Day 9: Houry Gebeshian

There’s only one day to go until the Opening Ceremony and our penultimate profile focuses on an inspirational athlete described as ‘strong, purposeful, passionate’. Meet a lady who has broken practically every rule there is to becoming an Olympic gymnast.


Firstly, at 27 years old, Houry Gebeshian is one of the older female gymnasts competing; not only that, but she is also competing for one of the smaller nations – Armenia – since she holds dual Armenian and American citizenship. She therefore had to qualify via the individual places at the Test Event and is Armenia’s first female Olympic gymnast!


Traditionally, American gymnasts train at their local gyms through the regional and elite levels before entering the national circuit (Tops, Development, potentially making the National Team). Once they graduate from high school and unless an international/Olympic career is beckoning (or even afterwards – Madison Kocian is due to start at the University of Florida in January), many then go on to compete in the NCAAs for four years before concluding their gymnastics. Others, like Simone Biles or Aly Raisman for example, choose to become paid professionals so they can concentrate on more than one Olympic cycle but in doing so, lose their college eligibility.

Houry trained for junior nationals and then competed for Iowa as a freshman-senior, advancing to the NCAA National Championships as an all-arounder in 2011. But it was at this point that she launched her international career! Furthermore, she took a four year break before the great 2015 season which saw her qualify to the all-around final at the Europeans and to the Test Event after Worlds. Such has been the trajectory of her unusual career, but it is even more impressive when we consider how she spends her days. Most Olympic gymnasts train twice a day, for over 30 hours a week, and the rest of their time is spent recovering, doing physio and gym work, travelling, preparing, and living a normal life. Houry, however, is also a trained midwife and works at a clinic in Ohio for the whole day or often nightshifts as well and has to fit her training in around her shifts: she also coaches herself!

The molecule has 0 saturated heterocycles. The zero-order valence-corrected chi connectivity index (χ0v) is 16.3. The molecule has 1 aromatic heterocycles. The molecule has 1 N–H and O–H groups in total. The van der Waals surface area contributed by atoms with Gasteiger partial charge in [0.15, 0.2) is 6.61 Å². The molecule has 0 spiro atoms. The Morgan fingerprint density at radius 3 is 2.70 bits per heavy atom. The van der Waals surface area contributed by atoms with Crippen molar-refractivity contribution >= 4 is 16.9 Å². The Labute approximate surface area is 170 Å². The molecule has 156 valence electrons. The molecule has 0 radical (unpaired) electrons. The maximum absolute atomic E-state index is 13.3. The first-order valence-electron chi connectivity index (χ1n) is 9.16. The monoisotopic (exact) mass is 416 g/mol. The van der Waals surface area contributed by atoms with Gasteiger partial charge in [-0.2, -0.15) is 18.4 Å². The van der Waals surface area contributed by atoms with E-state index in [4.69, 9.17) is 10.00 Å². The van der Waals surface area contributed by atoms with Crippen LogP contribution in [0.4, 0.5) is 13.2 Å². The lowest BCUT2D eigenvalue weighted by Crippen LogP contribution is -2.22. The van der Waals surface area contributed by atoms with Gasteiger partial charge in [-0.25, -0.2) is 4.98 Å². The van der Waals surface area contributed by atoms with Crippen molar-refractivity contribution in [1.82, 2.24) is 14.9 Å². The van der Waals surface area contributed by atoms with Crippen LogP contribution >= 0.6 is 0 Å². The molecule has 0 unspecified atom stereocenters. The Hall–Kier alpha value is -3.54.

She has funded her Olympic journey herself, with some help from a crowdfunding project, and has done so fabulously well to make it to Rio. I can’t even begin to imagine how mentally and physically exhausted she must be after balancing such intense training and a demanding job, and how efficient she is at planning, preparing and executing her schedule. We’re all #hootingforHoury!